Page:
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TRIBEWORK is about consuming the process of life, the journey, together.

Tuesday, November 8, 2016

What a Child Can’t Teach, A Parent Can’t Learn

Watching Australian Test cricketer, David Warner, bat at the WACA, Perth.
It had been a busy day for all of us in our separate endeavours when anger struck. Not a parent, but a child. Time was slipping away and there was cleaning up to do and a bath to be had, and all this before pre-bedtime reading. Dad was a bit stressed, trying to give Mum some relief after her exhausting day. A Dad picked this moment to stand firm on his ground! The result? The child goes ballistic.
What is wrong with this picture? The father has no control over his child. The child is being horribly disobedient. Nothing is being accomplished. Well, perhaps it’s only the latter that was true.
At one crucial point, the three-year-old child, insisting he needs his own time out (something he’s been taught to do to regulate his emotions), which Dad felt he had had enough of, goes against his own judgment and comes calmly to press his body against Dad’s. An angry, exasperated child gives a hug! At that very moment, Mum watching on, says to her son, “Have you missed us today?” Son, looking at neither parent, gives a little nod. “I think he’s not had enough time with us today, Dad,” Mum says.
“Fathers, don’t exasperate your children by coming down hard on them. Take them by the hand and lead them in the way of the Master.
— Ephesians 6:4 (The Message)
This paraphrase of a verse out of Paul’s letter to the Ephesians sums it all up. Because of the time pressure, and my need to get on with the many tasks that still needed doing, I was taking control. And exasperating my child was a by-product. I had forgotten his age, his routine, his need for process to control his emotions, and I was standing firm. All I did was make the situation worse. Far from anything at all resembling permissive parenting, in running things by my own agenda I was not leading him in the way of the Master, Jesus.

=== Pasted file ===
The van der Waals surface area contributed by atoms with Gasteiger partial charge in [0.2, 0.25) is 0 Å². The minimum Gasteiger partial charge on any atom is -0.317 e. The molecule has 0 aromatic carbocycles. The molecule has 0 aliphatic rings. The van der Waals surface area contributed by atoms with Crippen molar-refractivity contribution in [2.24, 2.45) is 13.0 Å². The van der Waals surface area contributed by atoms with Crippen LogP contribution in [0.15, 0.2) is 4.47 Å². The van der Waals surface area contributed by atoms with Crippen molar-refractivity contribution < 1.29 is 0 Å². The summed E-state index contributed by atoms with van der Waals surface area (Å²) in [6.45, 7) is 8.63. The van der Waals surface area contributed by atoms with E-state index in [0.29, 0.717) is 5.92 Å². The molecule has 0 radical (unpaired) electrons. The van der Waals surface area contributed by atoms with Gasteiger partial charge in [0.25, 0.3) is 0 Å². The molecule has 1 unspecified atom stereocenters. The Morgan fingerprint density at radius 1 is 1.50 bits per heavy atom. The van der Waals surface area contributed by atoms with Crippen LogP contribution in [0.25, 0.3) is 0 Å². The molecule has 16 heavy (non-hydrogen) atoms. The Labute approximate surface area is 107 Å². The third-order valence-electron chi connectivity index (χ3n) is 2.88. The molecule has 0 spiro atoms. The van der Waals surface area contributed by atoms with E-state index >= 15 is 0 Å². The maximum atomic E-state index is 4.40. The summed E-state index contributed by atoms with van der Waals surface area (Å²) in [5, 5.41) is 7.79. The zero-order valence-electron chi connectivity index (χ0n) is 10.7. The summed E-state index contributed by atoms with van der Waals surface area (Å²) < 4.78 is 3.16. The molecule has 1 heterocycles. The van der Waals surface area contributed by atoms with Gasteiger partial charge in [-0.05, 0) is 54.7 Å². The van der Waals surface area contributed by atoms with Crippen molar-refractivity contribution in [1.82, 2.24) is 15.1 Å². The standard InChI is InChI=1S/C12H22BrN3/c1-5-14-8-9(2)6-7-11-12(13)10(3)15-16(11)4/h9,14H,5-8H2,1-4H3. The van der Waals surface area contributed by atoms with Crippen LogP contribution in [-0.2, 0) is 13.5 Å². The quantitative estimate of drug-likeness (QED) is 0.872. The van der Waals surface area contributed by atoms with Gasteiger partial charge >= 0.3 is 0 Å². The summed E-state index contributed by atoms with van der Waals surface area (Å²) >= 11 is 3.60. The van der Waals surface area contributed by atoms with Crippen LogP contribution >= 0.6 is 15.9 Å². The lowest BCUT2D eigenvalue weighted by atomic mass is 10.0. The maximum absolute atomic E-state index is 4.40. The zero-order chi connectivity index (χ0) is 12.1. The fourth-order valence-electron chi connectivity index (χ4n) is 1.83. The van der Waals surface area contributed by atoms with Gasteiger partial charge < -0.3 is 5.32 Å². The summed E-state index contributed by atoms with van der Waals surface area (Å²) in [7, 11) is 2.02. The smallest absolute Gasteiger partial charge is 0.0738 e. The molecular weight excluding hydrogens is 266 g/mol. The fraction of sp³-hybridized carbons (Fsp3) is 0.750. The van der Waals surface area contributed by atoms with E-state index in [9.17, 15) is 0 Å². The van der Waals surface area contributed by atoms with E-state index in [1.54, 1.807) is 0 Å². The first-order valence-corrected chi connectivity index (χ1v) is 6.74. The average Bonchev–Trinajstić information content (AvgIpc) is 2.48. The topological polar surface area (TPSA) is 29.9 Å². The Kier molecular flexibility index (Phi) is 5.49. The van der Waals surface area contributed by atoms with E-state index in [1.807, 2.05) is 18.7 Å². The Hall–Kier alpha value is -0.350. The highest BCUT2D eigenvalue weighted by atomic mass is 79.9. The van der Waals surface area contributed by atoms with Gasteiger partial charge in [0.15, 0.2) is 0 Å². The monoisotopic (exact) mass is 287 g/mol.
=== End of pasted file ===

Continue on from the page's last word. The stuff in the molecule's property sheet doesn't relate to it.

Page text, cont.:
And what was the catalyst that shifted the mood of an exasperated child? The child’s calm and deliberate move toward his father and to press his body against mine. Seconds earlier we were fighting and he was scratching and pinching my face. But now calmness. It was something Mum said. Something she said resonated with, and importantly, softened, his passionate, precious little heart.
“A gentle answer turns away wrath,
but a harsh word stirs up anger.
— Proverbs 15:1 (NIV)
The following interaction on the floor between the three of us was beautiful. All the anger had ebbed away, and there was only room now for empathy. Our son had had very little time with his parents. We had missed him, and he, us. So, we spent that time; just a few minutes. Then it was onto the evening’s activities, like bath time.
Not only can we expect too much of our children when we expect them to sync with our timeframes, we often don’t make a way for their developing emotions. How are our children to behave exemplarily when we fall so far from that hallowed mark? In this situation, our son was doing what he had been taught to do; spend time reflecting to improve his behaviour. I was punishing him for doing the right thing! That’s a rough justice in anyone’s terms, but sometimes, as parents, we justify our methods and actions to the detriment of our children (at least I have).
As adults, too, we must remember how easily we, like our children, feel out of control and at the whim of others, especially those with power, like us as parents.
In this episode of family life, I learned a dear lesson. God used my son to teach me what I could not otherwise learn: we must slow down and respect everyone if we expect to make good progress.

What a child is not allowed to teach, a parent cannot possibly learn.

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